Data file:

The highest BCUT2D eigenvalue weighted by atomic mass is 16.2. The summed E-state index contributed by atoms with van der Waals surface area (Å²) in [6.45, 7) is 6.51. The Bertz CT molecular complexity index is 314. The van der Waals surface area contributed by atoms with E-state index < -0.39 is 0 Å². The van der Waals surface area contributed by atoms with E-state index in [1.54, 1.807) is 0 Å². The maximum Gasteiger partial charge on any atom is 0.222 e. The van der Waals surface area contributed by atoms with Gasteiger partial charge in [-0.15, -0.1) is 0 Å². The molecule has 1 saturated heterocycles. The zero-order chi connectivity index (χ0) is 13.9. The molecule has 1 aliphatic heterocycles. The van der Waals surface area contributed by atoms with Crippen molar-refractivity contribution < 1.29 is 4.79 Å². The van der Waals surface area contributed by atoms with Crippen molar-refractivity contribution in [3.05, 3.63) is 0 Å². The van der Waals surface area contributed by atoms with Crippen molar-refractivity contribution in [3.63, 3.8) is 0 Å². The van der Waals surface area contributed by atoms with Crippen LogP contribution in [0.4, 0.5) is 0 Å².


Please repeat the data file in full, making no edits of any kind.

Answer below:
The highest BCUT2D eigenvalue weighted by atomic mass is 16.2. The summed E-state index contributed by atoms with van der Waals surface area (Å²) in [6.45, 7) is 6.51. The Bertz CT molecular complexity index is 314. The van der Waals surface area contributed by atoms with E-state index < -0.39 is 0 Å². The van der Waals surface area contributed by atoms with E-state index in [1.54, 1.807) is 0 Å². The maximum Gasteiger partial charge on any atom is 0.222 e. The van der Waals surface area contributed by atoms with Gasteiger partial charge in [-0.15, -0.1) is 0 Å². The molecule has 1 saturated heterocycles. The zero-order chi connectivity index (χ0) is 13.9. The molecule has 1 aliphatic heterocycles. The van der Waals surface area contributed by atoms with Crippen molar-refractivity contribution < 1.29 is 4.79 Å². The van der Waals surface area contributed by atoms with Crippen molar-refractivity contribution in [3.05, 3.63) is 0 Å². The van der Waals surface area contributed by atoms with Crippen molar-refractivity contribution in [3.63, 3.8) is 0 Å². The van der Waals surface area contributed by atoms with Crippen LogP contribution in [0.4, 0.5) is 0 Å².